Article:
It remains important to determine the type of rat caught in traps – as from evidence to date, only Norway rats were caught in or close to the colony areas. They seem to be only rarely caught on the berms and seem to preferentially live near the active channels of the river. From evidence this year at the Railway colony, and last year at the Swamp Road gravel extraction site, Norway rats pose a major threat to black-fronted tern, banded dotterel, and sometimes wrybill eggs. We cannot sustain permanent trapping near the water as too many expensive traps would be lost in floods. So it is
recommended that we experiment with some cheap ordinary rat traps in driftwood or logs close to the river. So far we have been lucky that there haven’t been any floods to wash away our temporary traps.
There are only two species of rat that will occur along the Ashley: ship rats and Norway rats (pictured at the top of this post.). The latter is a bigger-bodied rat but the distinguishing features are the tail and ears. Norway rats have a tail shorter than their body and short ears. Ship rats have tails at least as long as their bodies and ears that would wrap over their eyes. Ship rats may not pose a threat to the braided river birds, but they certainly do to the fantails, grey warblers and various invertebrates etc along the berms. If a trapper just reports a rat caught, I record it as such. Sometimes the rat will be too dead to distinguish the species.
From the Thomas colony experience it appears that hedgehogs don’t like crossing water or leaving the cover of vegetation – even if there is a thriving tern colony nearby. In years of thicker weed infestation they would be more of a threat than they are this year. Our weasel catch remains high, but there is no evidence so far that they threaten the nesting braided river birds.
No predators have been caught to date in 7 traps around a second black-billed gull colony and a small black-fronted tern colony about a kilometre upstream from the SH1 bridge. At last count there were 690 gulls here and 4 tern nests have been found. Our permanent trap lines don’t extend this far down the river.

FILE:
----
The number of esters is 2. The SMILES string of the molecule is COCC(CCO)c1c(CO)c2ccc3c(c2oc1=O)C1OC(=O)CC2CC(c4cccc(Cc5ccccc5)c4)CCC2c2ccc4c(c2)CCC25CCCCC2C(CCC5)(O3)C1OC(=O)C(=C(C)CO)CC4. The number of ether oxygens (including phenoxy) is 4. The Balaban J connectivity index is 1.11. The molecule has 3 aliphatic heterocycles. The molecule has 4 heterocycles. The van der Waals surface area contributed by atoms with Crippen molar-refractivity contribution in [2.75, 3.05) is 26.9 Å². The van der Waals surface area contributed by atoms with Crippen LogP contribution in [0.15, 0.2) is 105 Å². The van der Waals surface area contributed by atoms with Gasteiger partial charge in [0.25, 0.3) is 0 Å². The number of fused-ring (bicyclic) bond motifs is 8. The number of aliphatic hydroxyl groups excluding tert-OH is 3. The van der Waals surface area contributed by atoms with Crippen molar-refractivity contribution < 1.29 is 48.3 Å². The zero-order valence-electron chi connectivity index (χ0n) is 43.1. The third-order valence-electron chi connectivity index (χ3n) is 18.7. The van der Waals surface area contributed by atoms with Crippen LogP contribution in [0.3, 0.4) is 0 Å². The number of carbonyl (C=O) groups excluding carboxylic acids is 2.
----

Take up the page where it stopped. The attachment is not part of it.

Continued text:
There is another tern colony about 1km upstream from the airport. The first nest was found here during the annual survey on 16 November. Ten have now been found and more eggs are being laid. There appear to have been several stilt and oystercatcher nests in the area as well. The four traps have so far caught nothing. Lines G and Q are to the north and south of this colony.
Several trappers have had little or no catch this month. But we surely are making a difference, 411 predators have been caught since 1 February 2019:
Catch this month increased quite markedly over that in October, and was also significantly higher than in the same month last year:
Rats were the main contributor, with most of these being of the Norway variety. The trap lines at the estuary follow the waters edge, so it shouldn’t be a surprise that Norway rats outnumber ship rats. The ship rats were caught in lines G and I which are under trees, the latter line is along the south bank of the river downstream from SH1.
Two stoats were caught on Line J – which runs along the north bank of the river downstream from SH1.
As with the river trapping, there were lines with little or no catch. However we have caught a total of 344 predators since trapping began in late June last year:
Banded dotterel chicks can be easily seen along the southern sand spit, and hopefully pied stilt and variable and pied oystercatchers have also successfully nested at the estuary. There seems a good chance that our trapping has made a difference.